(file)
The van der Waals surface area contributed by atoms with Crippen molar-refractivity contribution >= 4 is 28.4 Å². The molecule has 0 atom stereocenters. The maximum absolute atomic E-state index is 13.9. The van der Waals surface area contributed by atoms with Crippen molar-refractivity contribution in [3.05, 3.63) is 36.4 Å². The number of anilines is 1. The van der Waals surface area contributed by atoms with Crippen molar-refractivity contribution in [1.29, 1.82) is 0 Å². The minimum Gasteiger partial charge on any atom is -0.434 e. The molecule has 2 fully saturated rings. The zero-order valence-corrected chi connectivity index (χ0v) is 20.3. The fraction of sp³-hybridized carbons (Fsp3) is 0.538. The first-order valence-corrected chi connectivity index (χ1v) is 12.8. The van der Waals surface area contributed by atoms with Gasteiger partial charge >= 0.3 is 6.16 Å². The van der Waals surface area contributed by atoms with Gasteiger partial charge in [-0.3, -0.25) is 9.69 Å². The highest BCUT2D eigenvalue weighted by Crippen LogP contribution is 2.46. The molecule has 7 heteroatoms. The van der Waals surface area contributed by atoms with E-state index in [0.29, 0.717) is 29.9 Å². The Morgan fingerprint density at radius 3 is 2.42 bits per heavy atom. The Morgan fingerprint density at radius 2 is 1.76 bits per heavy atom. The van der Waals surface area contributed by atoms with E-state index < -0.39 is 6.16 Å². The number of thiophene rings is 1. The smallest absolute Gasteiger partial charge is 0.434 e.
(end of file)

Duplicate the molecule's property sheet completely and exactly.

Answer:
The van der Waals surface area contributed by atoms with Crippen molar-refractivity contribution >= 4 is 28.4 Å². The molecule has 0 atom stereocenters. The maximum absolute atomic E-state index is 13.9. The van der Waals surface area contributed by atoms with Crippen molar-refractivity contribution in [3.05, 3.63) is 36.4 Å². The number of anilines is 1. The van der Waals surface area contributed by atoms with Crippen molar-refractivity contribution in [1.29, 1.82) is 0 Å². The minimum Gasteiger partial charge on any atom is -0.434 e. The molecule has 2 fully saturated rings. The zero-order valence-corrected chi connectivity index (χ0v) is 20.3. The fraction of sp³-hybridized carbons (Fsp3) is 0.538. The first-order valence-corrected chi connectivity index (χ1v) is 12.8. The van der Waals surface area contributed by atoms with Gasteiger partial charge >= 0.3 is 6.16 Å². The van der Waals surface area contributed by atoms with Gasteiger partial charge in [-0.3, -0.25) is 9.69 Å². The highest BCUT2D eigenvalue weighted by Crippen LogP contribution is 2.46. The molecule has 7 heteroatoms. The van der Waals surface area contributed by atoms with E-state index in [0.29, 0.717) is 29.9 Å². The Morgan fingerprint density at radius 3 is 2.42 bits per heavy atom. The Morgan fingerprint density at radius 2 is 1.76 bits per heavy atom. The van der Waals surface area contributed by atoms with E-state index < -0.39 is 6.16 Å². The number of thiophene rings is 1. The smallest absolute Gasteiger partial charge is 0.434 e.